Grain Brain



With the risk of sounding didactic, I urge all of you out there to read Dr David Perlmutter’s book ‘Grain Brain“. Yes, in it he discusses the risks of wheat, gluten, carbs and sugar, topics that have been newsworthy for some time and may make you shake your head. Do we really need more ‘fad science’? I would argue not. But I believe this may be different. Dr Perlmutter is an American neurologist that have made links between substances we consume and brain health. And not just any brain health but the biggies like Alzheimer’s, Parkinson’s, depression, diabetes, behavioural diagnoses (ADHD, autism et al) and recurrent migraines to name but a few. In his clinical practice, the results he’s achieved by simply changing his patients diets, not by medication, are quite astounding and he’s a stern critic of our, the world’s, pharmaceutical industry for whom the links between brain and diet has been known for some time. They do not want our best, they want profit. So in conclusion – this is not about our gut but our brains.

Already, and I’m only 1/3 or the way into the book, I have decided to take his suggestions on board and introduce a new way of eating for us as a family. Dr. Perlmutter’s point is that although a small percentage may be gluten intolerant, we are almost all gluten sensitive. But the biggie here is that we don’t know it. Not everyone has problems in the gut that alerts you there is an issue. Brain degeneration is slow and not immediately noticeable. Yet when it becomes noticeable it can be too late to reverse.


His other point is that we need to eat a lot more fat. High carb – low-fat is a recipe for disaster according to Dr. Perlmutter and many scientists now voicing concern about our eating habits in the West. High fat – low carb is his motto and with fats he means good fats like cheese, olive oil, walnut oil, coconut oil, nuts, seeds, avocados etc. The point is that our brains need a lot of it to be of optimal use. He is also not a vegan but advocates grass-fed meats such as beef, lamb, game and wild salmon as good sources of protein and fats. Not animals that have been reared with grain feed. However, I belive you can follow his advice even as a vegan if that is what floats your boat.

About a month ago I decided to give Gluten Free a go at home and introduced gluten-free pasta (various shapes) and bread. Some makes were more ‘normal’ than others and overall the children have not noticed. The gluten free pasta has a slightly more yellow tone but mixed with tuna, Bolognese, pesto, tomato sauce no one knows the difference. The texture is great providing you don’t over cook it and the bread toasts as any other toast. We have found the Genius brand to be very good. Overall, however, we have introduced eggs as the breakfast staple instead.

  • Scrambled eggs on (gluten-free) toast
  • Pancakes (buck wheat flour or any gluten-free flour)
  • Boiled eggs + soldiers (gluten-free again)

His book may not be your cup of tea but I think the reading and the mass of scientific studies that underpins his arguments, are quite compelling. Being informed is key, what we then do with the information is totally up to ourselves.


Quinoa Porridge with Chia Seeds




I tend to think of porridge as a collective word – a dish of cooked grains with ‘toppings’ and milk. It could be oats, but then again it could be other grains, for example brown rice or quinoa.  In this wider context, porridge can metamorphose into an interesting and delicious dish with endless possibilities that any health lover or gluten intolerant may want to explore. Although a bit unorthodox, it isn’t such a far-fetched idea – in fact, grains that have been boiled and then covered with milk (dairy, coconut, almond or soy – the pick is yours) taste remarkably similar once you’ve added a few ‘toppings’. Cinnamon, cardamon, ground nuts, chia seeds, flax seeds and fresh berries all do their bit to ensure that whatever porridge you may choose, the end result is not too far removed from the original oat porridge.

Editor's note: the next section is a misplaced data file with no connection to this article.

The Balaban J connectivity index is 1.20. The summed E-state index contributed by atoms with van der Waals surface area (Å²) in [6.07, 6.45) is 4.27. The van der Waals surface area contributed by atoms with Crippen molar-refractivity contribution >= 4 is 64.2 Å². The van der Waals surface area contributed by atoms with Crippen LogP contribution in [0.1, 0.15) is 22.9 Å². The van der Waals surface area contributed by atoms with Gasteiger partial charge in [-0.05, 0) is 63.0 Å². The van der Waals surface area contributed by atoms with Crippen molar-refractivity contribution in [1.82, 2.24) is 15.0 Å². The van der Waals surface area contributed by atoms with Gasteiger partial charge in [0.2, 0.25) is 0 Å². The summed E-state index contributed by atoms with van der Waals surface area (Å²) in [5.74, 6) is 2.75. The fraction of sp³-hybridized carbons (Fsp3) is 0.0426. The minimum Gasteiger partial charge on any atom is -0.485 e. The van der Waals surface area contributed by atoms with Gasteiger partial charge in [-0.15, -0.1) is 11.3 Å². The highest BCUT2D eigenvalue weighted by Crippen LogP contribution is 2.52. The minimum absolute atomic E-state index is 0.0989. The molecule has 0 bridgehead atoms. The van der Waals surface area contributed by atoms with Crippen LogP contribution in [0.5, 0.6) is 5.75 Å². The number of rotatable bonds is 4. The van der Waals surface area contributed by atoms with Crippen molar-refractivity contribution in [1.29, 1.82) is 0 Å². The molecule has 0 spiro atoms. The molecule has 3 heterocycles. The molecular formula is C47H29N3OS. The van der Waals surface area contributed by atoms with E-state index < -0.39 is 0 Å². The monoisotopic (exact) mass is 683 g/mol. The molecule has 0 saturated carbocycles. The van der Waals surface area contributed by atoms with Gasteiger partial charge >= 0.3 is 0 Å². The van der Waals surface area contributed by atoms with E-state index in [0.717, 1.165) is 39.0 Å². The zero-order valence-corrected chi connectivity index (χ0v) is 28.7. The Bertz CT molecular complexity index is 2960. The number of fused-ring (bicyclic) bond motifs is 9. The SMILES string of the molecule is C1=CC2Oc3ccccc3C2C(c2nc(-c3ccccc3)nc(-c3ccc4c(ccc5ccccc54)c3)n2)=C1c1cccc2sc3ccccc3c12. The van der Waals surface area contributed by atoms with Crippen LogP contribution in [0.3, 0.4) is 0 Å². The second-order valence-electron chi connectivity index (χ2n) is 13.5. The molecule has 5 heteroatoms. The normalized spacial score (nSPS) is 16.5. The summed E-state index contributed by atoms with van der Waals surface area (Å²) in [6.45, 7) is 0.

Why bother, you may think? Well, as I’m 2/3 into Dr. Alejandro Junger’s book Clean, it is becoming increasingly clear to me that willingly consuming gluten and other ‘toxic’ foods that may in part be contributing to us feeling sluggish, moody, depressed, tired, bloated and susceptible to bugs, may not be such a bright idea. It is fairly recognised that our well-being and immunity starts with a healthy gut flora and Dr. Junger likens our gut to the roots of a tree, a sick root will not make a happy tree. A lot of the foods we eat, therefore, such as gluten, sugar, processed foods, or veggies grown in soil so depleted that there are no nutrients left,  interferes with our bodies’ digestion process. As a consequence,  avoiding that which upsets and disturbs the guts’ way of absorbing nutrients and goodness from the food which we consume, becomes a personal choice. Trouble is, finding substitutes for bread, pasta, wheat and grains takes a bit of thinking, quite a lot of planning and a very open mind. On the upside, making porridge from ‘foodie’ grains such as brown rice or quinoa means that you can use any of last nights left overs for breakfast. Hence this mornings’ Quinoa Porridge:

Quinoa Porridge with Chia Seeds

1 small bowl full of left over quinoa

1 heaped tbsp of coconut oil

1 tsp almond butter

Small dash of coconut cream

5 strawberries, sliced

1/2 tsp ground cinnamon

1/2 tsp ground cardamon

1 tbsp ground flax-seed

1 tbsp ground nuts

small handful of pumpkin and sun flower seeds

sprinkling of chia seeds

coconut milk

Heat up the quinoa with the coconut oil and the dash of coconut cream. Once warm and ‘porridge like’ stir in the almond butter, sprinkle on the nuts, seeds, cinnamon and cardamom. Add the sliced strawberries and pour the coconut milk (or whatever milk you prefer) over the whole thing. Enjoy. x